For a band that has spent the last ten years plumbing the depths of human misery, The Black Heart Procession sure do put on a fun live show. Playing to an eager crowd last Friday, the San Diego natives drew from various eras in their impressive catalog to assemble a set that was both a great introduction for newcomers and a satisfying playlist for the devoted.
Opening with “Release My Heart” from their 1998 debut album One, the band injected each of their songs with an energy not present in their recorded versions, but without sacrificing any of their power or poignancy. Highlights included “Not Just Words” and “The Letter”, from the band’s most recent album The Spell, the beautiful “Blue Tears” and “It’s A Crime I Never Told You About The Diamonds In Your Eyes”, from 1999’s Two, and the exotic “Tropics of Love”, off their classic 2002 album Amore Del Tropico.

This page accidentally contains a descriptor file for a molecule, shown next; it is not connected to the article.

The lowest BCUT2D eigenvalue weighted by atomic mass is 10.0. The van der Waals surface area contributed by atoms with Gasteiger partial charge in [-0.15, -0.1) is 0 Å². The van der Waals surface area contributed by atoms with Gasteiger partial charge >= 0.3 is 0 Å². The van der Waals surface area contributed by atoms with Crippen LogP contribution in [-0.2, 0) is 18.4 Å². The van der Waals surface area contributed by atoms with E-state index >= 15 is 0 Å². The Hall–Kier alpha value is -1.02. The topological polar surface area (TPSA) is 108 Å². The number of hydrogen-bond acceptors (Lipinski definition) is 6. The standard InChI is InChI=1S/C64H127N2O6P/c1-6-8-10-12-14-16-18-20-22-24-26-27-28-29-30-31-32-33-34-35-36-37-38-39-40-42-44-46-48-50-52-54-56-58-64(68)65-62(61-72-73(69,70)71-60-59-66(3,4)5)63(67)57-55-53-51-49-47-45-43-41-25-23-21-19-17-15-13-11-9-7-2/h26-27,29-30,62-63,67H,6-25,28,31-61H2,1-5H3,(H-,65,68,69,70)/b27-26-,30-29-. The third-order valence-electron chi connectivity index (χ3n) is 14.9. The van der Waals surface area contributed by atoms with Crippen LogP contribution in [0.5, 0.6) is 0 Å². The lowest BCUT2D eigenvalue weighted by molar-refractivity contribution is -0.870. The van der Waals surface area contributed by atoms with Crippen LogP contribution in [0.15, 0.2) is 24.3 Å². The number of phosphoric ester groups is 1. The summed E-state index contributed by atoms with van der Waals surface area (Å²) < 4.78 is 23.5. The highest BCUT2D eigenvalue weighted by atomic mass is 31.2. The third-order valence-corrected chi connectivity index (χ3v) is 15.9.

Lead by guitarist/saw-player Pall Jenkins, the five-piece seemed to have a great time playing, often breaking into smiles that betrayed the seriousness of their material. Wearing two Obama stickers on his shirtâ€”before using one of them to secure his hairâ€”Jenkins joked around with his band and the audience so much that an outsider might never guess that the man is a local legend. Drummer Jason Hooper brought a breezy charm to both his playing and his stage demeanor, single-handedly doubling the band’s charisma. Keyboardist Tobias Nathaniel demonstrated himself to be a vital component of the band, with his black key progressions and thunderous dirges providing the band’s lifeblood.
Ending their set with, of all things, a cover of “You Got Lucky” by Tom Petty, The Black Heart Procession gave an immensely satisfying performance. And while the band’s despondent sound may never win them the national acclaim they deserve, it only makes them more special to San Diegans, for whom the band remains a well-kept, thrilling, and dark secret.